Public utilities and companies that deal with or provide electricity, gas, power, water, and transport face a lot of atmospheric hazards, and use a lot of gas detection instruments! In this webinar we will focus on gas detection issues that confront utility and transportation industry companies, and important questions to investigate and understand when assessing a gas detection program and considering changes to improve worker safety and performance.
Anticipate and address gas detection issues before accidents occur, especially in activities that introduce a source of ignition or additional entry into the environment, as atmospheric hazards are a continuous concern in the utilities and transportation sectors.
Add the capabilities in responding to specific hazards that may be introduced by certain activities or chemicals used in the process to the gas detection and industrial hygiene requirements.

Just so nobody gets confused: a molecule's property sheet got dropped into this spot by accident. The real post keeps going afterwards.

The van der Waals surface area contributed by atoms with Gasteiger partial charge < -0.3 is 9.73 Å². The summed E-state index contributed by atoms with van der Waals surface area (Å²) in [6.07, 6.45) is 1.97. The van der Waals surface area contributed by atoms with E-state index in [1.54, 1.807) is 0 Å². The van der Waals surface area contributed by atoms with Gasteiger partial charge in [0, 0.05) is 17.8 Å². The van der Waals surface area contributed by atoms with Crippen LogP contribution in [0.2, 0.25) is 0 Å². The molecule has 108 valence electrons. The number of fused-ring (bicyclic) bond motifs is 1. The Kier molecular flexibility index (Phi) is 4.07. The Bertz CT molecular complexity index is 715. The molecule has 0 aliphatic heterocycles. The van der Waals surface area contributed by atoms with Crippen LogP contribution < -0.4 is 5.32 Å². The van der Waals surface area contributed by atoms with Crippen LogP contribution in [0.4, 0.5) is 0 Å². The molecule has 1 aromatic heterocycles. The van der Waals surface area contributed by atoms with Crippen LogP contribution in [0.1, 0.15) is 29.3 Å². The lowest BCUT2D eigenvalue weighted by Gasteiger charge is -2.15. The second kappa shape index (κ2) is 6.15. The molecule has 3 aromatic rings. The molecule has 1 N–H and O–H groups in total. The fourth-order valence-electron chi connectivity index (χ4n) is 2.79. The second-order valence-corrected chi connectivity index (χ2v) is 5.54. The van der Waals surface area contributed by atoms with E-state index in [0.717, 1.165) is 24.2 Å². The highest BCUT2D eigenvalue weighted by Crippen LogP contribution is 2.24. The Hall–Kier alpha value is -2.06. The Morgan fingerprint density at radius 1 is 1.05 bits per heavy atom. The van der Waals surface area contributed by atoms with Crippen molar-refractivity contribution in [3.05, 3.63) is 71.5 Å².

Ensure that workers are not exposed to hazardous conditions or toxic exposure limits by documenting the industrial hygiene requirements.
Comply with regulatory requirements that may be driven by EPA, such as monitoring systems to detect leaking valves that allow natural gas to escape into the atmosphere.
Use appropriate personal protection equipment and avoid storing portable gas detectors with materials that may damage their sensors, such as RTV silicone.